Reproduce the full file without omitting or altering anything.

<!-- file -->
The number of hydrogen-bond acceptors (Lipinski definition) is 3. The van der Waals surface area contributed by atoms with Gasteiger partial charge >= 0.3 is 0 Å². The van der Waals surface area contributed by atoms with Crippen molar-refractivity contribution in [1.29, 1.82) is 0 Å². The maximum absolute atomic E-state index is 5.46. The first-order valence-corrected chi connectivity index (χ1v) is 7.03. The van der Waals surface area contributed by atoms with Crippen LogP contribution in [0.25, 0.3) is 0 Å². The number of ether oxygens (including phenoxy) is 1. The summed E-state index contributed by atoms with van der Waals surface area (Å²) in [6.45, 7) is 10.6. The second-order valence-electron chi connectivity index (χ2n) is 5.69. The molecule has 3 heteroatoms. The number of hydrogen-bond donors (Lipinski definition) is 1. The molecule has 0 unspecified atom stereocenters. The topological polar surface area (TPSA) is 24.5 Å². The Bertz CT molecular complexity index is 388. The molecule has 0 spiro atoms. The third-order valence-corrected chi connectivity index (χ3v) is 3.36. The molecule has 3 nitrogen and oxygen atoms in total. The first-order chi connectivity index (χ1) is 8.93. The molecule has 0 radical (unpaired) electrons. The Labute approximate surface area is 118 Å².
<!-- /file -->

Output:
The number of hydrogen-bond acceptors (Lipinski definition) is 3. The van der Waals surface area contributed by atoms with Gasteiger partial charge >= 0.3 is 0 Å². The van der Waals surface area contributed by atoms with Crippen molar-refractivity contribution in [1.29, 1.82) is 0 Å². The maximum absolute atomic E-state index is 5.46. The first-order valence-corrected chi connectivity index (χ1v) is 7.03. The van der Waals surface area contributed by atoms with Crippen LogP contribution in [0.25, 0.3) is 0 Å². The number of ether oxygens (including phenoxy) is 1. The summed E-state index contributed by atoms with van der Waals surface area (Å²) in [6.45, 7) is 10.6. The second-order valence-electron chi connectivity index (χ2n) is 5.69. The molecule has 3 heteroatoms. The number of hydrogen-bond donors (Lipinski definition) is 1. The molecule has 0 unspecified atom stereocenters. The topological polar surface area (TPSA) is 24.5 Å². The Bertz CT molecular complexity index is 388. The molecule has 0 spiro atoms. The third-order valence-corrected chi connectivity index (χ3v) is 3.36. The molecule has 3 nitrogen and oxygen atoms in total. The first-order chi connectivity index (χ1) is 8.93. The molecule has 0 radical (unpaired) electrons. The Labute approximate surface area is 118 Å².